If you're going to be anywhere close to the San Francisco Bay Area (California) on Saturday, May 13, this looks like a don't-miss event:
Stanford University's Symbolic Systems Program and the Singularity Institute for Artificial Intelligence are co-sponsoring the Singularity Summit, a one-day event free to the public, to be held at Stanford Memorial Auditorium.
The event will bring together leading futurists and others to examine the implications of the "Singularity" -- a hypothesized creation of superintelligence as technology accelerates over the coming decades -- to address the profound implications of this radical and controversial scenario.
"The Singularity will be a future period during which the pace of technological change will be so rapid, its impact so deep, that human life will be irreversibly transformed," said Ray Kurzweil, keynote speaker and author of the best-selling The Singularity Is Near: When Humans Transcend Biology. "Based on models of technology development that I've used to forecast technological change successfully for more than 25 years, I believe computers will pass the Turing Test by 2029, and by the 2040s our civilization will be billions of times more intelligent."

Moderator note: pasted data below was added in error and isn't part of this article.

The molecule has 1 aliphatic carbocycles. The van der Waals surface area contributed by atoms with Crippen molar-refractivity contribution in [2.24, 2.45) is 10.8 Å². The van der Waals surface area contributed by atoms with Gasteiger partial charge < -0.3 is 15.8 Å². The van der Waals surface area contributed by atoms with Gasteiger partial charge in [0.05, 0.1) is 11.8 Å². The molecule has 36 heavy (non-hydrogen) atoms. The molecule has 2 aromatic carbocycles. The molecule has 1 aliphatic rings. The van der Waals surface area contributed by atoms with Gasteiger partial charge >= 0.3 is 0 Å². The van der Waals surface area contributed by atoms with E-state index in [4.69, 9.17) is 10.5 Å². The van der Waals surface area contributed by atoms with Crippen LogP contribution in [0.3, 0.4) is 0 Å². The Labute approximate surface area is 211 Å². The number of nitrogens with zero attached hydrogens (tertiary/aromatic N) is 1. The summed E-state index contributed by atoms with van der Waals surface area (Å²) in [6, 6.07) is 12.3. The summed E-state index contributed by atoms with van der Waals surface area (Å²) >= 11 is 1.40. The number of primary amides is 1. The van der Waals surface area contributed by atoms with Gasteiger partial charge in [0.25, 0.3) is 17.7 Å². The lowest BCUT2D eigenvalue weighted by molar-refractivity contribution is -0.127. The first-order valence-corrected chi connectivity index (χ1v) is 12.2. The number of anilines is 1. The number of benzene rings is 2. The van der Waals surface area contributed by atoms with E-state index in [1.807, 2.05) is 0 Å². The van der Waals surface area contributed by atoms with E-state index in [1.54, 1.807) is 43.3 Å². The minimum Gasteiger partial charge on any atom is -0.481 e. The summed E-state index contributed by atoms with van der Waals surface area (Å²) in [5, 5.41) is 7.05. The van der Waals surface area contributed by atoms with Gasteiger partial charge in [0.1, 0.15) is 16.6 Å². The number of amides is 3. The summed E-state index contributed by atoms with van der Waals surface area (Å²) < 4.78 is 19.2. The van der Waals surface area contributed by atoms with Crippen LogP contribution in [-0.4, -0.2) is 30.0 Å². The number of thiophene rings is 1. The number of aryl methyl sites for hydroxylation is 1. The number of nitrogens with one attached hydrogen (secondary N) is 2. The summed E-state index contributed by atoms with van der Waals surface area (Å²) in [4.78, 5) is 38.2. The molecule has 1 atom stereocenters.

"Some regard the Singularity as a positive event and work to hasten its arrival, while others view it as unlikely, or even dangerous and undesirable," said Todd Davies, associate director of Stanford's Symbolic Systems Program. "The conference will bring together a range of thinkers about AI, nanotechnology, cognitive science, and related areas for a public discussion of these important questions about our future."
Noted speakers at the event also will include cognitive scientist Douglas R. Hofstadter, author of the Pulitzer prize-winning Gödel, Escher, Bach; nanotechnology pioneer K. Eric Drexler; science-fiction novelist Cory Doctorow; philosopher Nick Bostrom; Acceleration Studies Foundation president John Smart; PayPal founder and Clarium Capital Management president Peter Thiel; Steve Jurvetson, a Managing Director of Draper Fisher Jurvetson; and Sebastian Thrun, Stanford Artificial Intelligence Laboratory director and Project Lead of the Stanford Racing Team (DARPA Grand Challenge $2 million winner).
I've accepted an invitation to attend as a "VIP" guest, and I plan to do some live-blogging of the event. Note that the Singularity Summit is free to the public, but it's strongly recommended, due to overwhelming demand, that you register in advance.